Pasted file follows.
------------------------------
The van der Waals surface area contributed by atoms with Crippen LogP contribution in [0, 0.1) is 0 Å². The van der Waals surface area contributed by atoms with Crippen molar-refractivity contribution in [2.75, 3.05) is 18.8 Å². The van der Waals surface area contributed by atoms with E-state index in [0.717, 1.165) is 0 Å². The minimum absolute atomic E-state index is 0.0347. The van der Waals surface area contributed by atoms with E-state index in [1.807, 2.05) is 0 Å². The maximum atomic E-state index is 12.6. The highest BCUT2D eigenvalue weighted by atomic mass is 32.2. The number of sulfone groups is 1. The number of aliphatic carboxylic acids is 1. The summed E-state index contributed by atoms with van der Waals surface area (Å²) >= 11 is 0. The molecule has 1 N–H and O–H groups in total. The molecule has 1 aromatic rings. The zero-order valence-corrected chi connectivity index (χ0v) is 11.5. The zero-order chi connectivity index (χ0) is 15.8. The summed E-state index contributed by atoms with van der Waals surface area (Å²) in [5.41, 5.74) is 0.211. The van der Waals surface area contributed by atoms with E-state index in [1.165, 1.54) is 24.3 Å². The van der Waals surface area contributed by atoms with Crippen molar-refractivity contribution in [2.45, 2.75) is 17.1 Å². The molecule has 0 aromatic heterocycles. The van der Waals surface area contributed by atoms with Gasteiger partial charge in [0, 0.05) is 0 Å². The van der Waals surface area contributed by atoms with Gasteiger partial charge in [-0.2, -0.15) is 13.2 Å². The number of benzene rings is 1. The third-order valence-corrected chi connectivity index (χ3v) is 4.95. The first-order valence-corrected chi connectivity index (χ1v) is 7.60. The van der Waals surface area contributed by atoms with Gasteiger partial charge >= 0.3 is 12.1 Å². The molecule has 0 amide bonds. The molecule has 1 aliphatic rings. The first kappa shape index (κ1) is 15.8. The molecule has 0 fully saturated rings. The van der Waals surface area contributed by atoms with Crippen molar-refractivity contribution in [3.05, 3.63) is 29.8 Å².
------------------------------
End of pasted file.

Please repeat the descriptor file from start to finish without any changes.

The van der Waals surface area contributed by atoms with Crippen LogP contribution in [0, 0.1) is 0 Å². The van der Waals surface area contributed by atoms with Crippen molar-refractivity contribution in [2.75, 3.05) is 18.8 Å². The van der Waals surface area contributed by atoms with E-state index in [0.717, 1.165) is 0 Å². The minimum absolute atomic E-state index is 0.0347. The van der Waals surface area contributed by atoms with E-state index in [1.807, 2.05) is 0 Å². The maximum atomic E-state index is 12.6. The highest BCUT2D eigenvalue weighted by atomic mass is 32.2. The number of sulfone groups is 1. The number of aliphatic carboxylic acids is 1. The summed E-state index contributed by atoms with van der Waals surface area (Å²) >= 11 is 0. The molecule has 1 N–H and O–H groups in total. The molecule has 1 aromatic rings. The zero-order valence-corrected chi connectivity index (χ0v) is 11.5. The zero-order chi connectivity index (χ0) is 15.8. The summed E-state index contributed by atoms with van der Waals surface area (Å²) in [5.41, 5.74) is 0.211. The van der Waals surface area contributed by atoms with E-state index in [1.165, 1.54) is 24.3 Å². The van der Waals surface area contributed by atoms with Crippen molar-refractivity contribution in [2.45, 2.75) is 17.1 Å². The molecule has 0 aromatic heterocycles. The van der Waals surface area contributed by atoms with Gasteiger partial charge in [0, 0.05) is 0 Å². The van der Waals surface area contributed by atoms with Gasteiger partial charge in [-0.2, -0.15) is 13.2 Å². The number of benzene rings is 1. The third-order valence-corrected chi connectivity index (χ3v) is 4.95. The first-order valence-corrected chi connectivity index (χ1v) is 7.60. The van der Waals surface area contributed by atoms with Gasteiger partial charge >= 0.3 is 12.1 Å². The molecule has 0 amide bonds. The molecule has 1 aliphatic rings. The first kappa shape index (κ1) is 15.8. The molecule has 0 fully saturated rings. The van der Waals surface area contributed by atoms with Crippen molar-refractivity contribution in [3.05, 3.63) is 29.8 Å².